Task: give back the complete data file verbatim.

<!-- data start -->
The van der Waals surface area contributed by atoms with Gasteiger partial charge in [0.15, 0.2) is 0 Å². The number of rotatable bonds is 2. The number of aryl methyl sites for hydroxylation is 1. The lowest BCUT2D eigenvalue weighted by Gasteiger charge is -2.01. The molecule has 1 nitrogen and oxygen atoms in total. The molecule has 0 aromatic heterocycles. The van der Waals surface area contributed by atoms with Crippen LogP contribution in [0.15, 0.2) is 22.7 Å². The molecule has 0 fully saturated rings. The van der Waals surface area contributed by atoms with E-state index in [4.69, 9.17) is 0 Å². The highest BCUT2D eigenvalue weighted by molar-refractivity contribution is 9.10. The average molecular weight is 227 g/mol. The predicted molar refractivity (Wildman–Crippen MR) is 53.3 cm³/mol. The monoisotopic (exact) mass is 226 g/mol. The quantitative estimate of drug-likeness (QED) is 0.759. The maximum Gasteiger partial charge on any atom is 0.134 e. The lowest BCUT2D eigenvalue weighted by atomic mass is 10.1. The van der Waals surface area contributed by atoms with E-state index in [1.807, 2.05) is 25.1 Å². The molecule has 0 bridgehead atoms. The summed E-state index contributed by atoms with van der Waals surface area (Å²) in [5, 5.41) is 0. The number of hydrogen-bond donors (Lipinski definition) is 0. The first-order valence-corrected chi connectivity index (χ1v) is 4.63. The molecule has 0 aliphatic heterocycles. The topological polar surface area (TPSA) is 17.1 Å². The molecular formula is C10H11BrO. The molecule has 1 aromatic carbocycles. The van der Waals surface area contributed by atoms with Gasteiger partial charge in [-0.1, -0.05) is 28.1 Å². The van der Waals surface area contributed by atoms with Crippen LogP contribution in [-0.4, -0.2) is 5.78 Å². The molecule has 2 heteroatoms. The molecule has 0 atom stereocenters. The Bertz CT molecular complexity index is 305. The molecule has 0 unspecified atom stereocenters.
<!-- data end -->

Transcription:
The van der Waals surface area contributed by atoms with Gasteiger partial charge in [0.15, 0.2) is 0 Å². The number of rotatable bonds is 2. The number of aryl methyl sites for hydroxylation is 1. The lowest BCUT2D eigenvalue weighted by Gasteiger charge is -2.01. The molecule has 1 nitrogen and oxygen atoms in total. The molecule has 0 aromatic heterocycles. The van der Waals surface area contributed by atoms with Crippen LogP contribution in [0.15, 0.2) is 22.7 Å². The molecule has 0 fully saturated rings. The van der Waals surface area contributed by atoms with E-state index in [4.69, 9.17) is 0 Å². The highest BCUT2D eigenvalue weighted by molar-refractivity contribution is 9.10. The average molecular weight is 227 g/mol. The predicted molar refractivity (Wildman–Crippen MR) is 53.3 cm³/mol. The monoisotopic (exact) mass is 226 g/mol. The quantitative estimate of drug-likeness (QED) is 0.759. The maximum Gasteiger partial charge on any atom is 0.134 e. The lowest BCUT2D eigenvalue weighted by atomic mass is 10.1. The van der Waals surface area contributed by atoms with E-state index in [1.807, 2.05) is 25.1 Å². The molecule has 0 bridgehead atoms. The summed E-state index contributed by atoms with van der Waals surface area (Å²) in [5, 5.41) is 0. The number of hydrogen-bond donors (Lipinski definition) is 0. The first-order valence-corrected chi connectivity index (χ1v) is 4.63. The molecule has 0 aliphatic heterocycles. The topological polar surface area (TPSA) is 17.1 Å². The molecular formula is C10H11BrO. The molecule has 1 aromatic carbocycles. The van der Waals surface area contributed by atoms with Gasteiger partial charge in [-0.1, -0.05) is 28.1 Å². The van der Waals surface area contributed by atoms with Crippen LogP contribution in [-0.4, -0.2) is 5.78 Å². The molecule has 2 heteroatoms. The molecule has 0 atom stereocenters. The Bertz CT molecular complexity index is 305. The molecule has 0 unspecified atom stereocenters.